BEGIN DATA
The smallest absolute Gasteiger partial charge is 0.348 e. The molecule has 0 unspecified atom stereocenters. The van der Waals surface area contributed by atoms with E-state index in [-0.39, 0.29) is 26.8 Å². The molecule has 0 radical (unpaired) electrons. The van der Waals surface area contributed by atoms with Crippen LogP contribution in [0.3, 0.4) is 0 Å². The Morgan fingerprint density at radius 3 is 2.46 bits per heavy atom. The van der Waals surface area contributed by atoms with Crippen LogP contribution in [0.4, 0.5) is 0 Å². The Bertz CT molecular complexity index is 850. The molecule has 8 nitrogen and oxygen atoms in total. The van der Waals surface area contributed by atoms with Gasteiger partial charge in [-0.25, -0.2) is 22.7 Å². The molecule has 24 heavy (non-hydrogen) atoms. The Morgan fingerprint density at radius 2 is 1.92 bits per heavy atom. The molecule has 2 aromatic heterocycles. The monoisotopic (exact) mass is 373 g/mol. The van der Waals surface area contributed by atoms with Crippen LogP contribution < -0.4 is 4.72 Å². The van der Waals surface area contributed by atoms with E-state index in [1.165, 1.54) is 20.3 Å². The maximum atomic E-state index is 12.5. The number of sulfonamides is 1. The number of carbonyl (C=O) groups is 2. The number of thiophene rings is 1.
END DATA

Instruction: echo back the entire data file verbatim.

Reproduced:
The smallest absolute Gasteiger partial charge is 0.348 e. The molecule has 0 unspecified atom stereocenters. The van der Waals surface area contributed by atoms with E-state index in [-0.39, 0.29) is 26.8 Å². The molecule has 0 radical (unpaired) electrons. The van der Waals surface area contributed by atoms with Crippen LogP contribution in [0.3, 0.4) is 0 Å². The Morgan fingerprint density at radius 3 is 2.46 bits per heavy atom. The van der Waals surface area contributed by atoms with Crippen LogP contribution in [0.4, 0.5) is 0 Å². The Bertz CT molecular complexity index is 850. The molecule has 8 nitrogen and oxygen atoms in total. The van der Waals surface area contributed by atoms with Gasteiger partial charge in [-0.25, -0.2) is 22.7 Å². The molecule has 24 heavy (non-hydrogen) atoms. The Morgan fingerprint density at radius 2 is 1.92 bits per heavy atom. The molecule has 2 aromatic heterocycles. The monoisotopic (exact) mass is 373 g/mol. The van der Waals surface area contributed by atoms with Crippen LogP contribution < -0.4 is 4.72 Å². The van der Waals surface area contributed by atoms with E-state index in [1.165, 1.54) is 20.3 Å². The maximum atomic E-state index is 12.5. The number of sulfonamides is 1. The number of carbonyl (C=O) groups is 2. The number of thiophene rings is 1.